Wednesday, December 26, 2012

Web Developer Admits: Objective-C > HTML5

Polyvore released its second iOS app recently. Pure native iOS. Yes, the second. Most people don't remember the first version. We launched a PhoneGap based app earlier in the year but removed it from the app store less than a week later. So why the complete change between v1 and v2?

Before I continue, a disclaimer: I love HTML5. I created the Yahoo! Pipes editor back in early 2007 which surprised many when they realized it wasn't flash but HTML+canvas. I love CSS3 hardware accelerated animation (check out the accordion in the Polyvore mobile HTML web site). Local storage is so useful. HTML5 features just make the user experience faster, better.

So why did we want to create an app when we already had a mobile friendly HTML version for webkit-based browsers (iOS and Android)? Engagement. We really wanted to offer up a more compelling user experience, complete with all the things people expect from apps like push notifications. From a business perspective having an installed presence on the device that could keep bringing users back for new content, and potentially shopping through the app, would be ideal.

Thursday, December 20, 2012

Polyvore Infographic

It's been a great year for Polyvore!

To celebrate the end of 2012, we've put together an infographic showcasing our growth.

Our amazing community of users has grown and grown. We now have over 20 million unique visitors per month. Our community creates over 2.4 million sets per month, which get viewed 1 billion times per month. 43% of those views happen on social networks like Facebook and Pinterest. (Interestingly, sets shared to Pinterest get seen 18x as often as those shared to Facebook.)

Polyvore drives 7.5 billion views of products per month, which attracts lots of people who shop -- and spend! The average order size from Polyvore visitors is a whopping $220. On Black Friday, our average basket was 50% higher than the average for apparel. Fun fact: the biggest order ever was for $67,315!

A big thank you to the Polyvore community and to our wonderful team for a great year! Looking forward to 2013 :-)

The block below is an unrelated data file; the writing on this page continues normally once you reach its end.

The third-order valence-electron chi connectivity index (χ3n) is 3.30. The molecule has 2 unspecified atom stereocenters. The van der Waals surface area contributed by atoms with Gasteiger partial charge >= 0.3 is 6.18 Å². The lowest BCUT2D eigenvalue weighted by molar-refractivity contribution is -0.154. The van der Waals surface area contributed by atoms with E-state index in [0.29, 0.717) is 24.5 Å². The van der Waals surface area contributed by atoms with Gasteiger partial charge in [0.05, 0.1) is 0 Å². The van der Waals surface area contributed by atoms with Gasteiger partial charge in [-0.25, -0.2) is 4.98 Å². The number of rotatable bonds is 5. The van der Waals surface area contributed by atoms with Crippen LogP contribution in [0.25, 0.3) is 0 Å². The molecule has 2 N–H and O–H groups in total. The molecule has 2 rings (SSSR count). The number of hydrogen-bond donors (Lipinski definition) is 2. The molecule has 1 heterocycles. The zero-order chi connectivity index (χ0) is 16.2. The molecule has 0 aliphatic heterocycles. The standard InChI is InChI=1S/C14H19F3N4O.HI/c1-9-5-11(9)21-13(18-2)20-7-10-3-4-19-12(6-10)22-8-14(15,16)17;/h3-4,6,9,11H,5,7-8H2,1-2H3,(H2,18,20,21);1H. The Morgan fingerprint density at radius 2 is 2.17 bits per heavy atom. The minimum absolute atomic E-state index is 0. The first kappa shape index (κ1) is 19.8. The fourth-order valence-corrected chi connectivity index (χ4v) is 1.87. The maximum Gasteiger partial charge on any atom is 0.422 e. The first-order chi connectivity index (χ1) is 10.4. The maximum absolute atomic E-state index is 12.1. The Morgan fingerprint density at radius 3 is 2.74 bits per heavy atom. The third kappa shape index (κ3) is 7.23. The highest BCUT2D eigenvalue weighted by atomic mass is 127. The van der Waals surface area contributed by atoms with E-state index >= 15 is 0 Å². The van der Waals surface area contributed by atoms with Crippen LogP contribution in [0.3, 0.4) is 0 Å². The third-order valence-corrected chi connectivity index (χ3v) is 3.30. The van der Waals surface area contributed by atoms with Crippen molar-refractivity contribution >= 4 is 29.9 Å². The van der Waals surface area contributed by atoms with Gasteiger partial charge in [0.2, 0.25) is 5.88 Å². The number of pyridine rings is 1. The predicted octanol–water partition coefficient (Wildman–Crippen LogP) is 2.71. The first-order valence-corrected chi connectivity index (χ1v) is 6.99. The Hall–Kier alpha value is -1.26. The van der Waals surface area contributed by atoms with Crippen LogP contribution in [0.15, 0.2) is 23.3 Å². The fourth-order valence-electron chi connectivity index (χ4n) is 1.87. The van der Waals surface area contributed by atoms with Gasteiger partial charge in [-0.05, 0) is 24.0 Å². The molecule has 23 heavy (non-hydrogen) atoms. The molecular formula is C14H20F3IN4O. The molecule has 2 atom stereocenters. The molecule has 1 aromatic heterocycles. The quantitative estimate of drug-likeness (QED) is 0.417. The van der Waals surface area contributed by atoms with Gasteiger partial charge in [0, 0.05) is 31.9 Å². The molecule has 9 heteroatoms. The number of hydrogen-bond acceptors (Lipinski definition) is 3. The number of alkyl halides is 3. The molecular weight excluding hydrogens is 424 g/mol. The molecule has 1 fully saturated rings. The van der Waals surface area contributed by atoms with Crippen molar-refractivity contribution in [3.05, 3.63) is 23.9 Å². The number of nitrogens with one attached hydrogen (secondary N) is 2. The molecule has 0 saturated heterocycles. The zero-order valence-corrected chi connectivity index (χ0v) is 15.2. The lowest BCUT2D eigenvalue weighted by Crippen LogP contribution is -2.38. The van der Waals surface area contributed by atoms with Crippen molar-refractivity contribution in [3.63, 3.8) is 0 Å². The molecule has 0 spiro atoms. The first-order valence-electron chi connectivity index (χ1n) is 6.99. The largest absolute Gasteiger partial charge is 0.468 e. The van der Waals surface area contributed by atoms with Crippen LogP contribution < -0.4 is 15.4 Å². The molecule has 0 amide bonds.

Wednesday, December 19, 2012

Happiness at Startups

Go here to read our co-founder and CEO Jess Lee's thoughts on why many startup founders are unhappy (but she's not, because she loves Polyvore :-).

Her basic premise is that happiness is the first derivative of success, so your really feel all the ups & downs that are a natural part of any startup.  Even if you're on a general upwards trajectory, you still feel the downward momentum of the little bumps along the way.

The secret to staying happy is to have a great culture and great people.  It's the glue that keeps things together through the downs.  You should also remember where you came from and talk to other founders to get some perspective.

You can read the full post here.

Why Software Engineers are (Vastly) Undervalued

Our co-founder and CTO Pasha Sadri wrote a great post on his personal blog about why software engineers are often undervalued at other company.  (Not ours though!)
During my tenure at Yahoo (circa 2001 – 2007) I learned how to do a lot things, but just as crucially, how not to do certain things. Chief amongst the latter was how not to treat engineers. Yahoo, despite many well-intentioned efforts and notable exceptions, did not empower engineers. Even though we engineers created tons of value, it was the non-engineers who were often the gatekeepers. 
Eventually many of the best people noticed, got fed up and left. After I left in 2007 to co-found Polyvore, one of my main goals in life became building an environment that highly values engineers and treats them as first class citizens. I continue to strongly believe that all sorts of good things follow from that. I have since been thinking about why engineers are systematically undervalued compared to more traditional roles given the tremendous value they create. I have come up with three sociological reasons:
You can read the rest of the post here.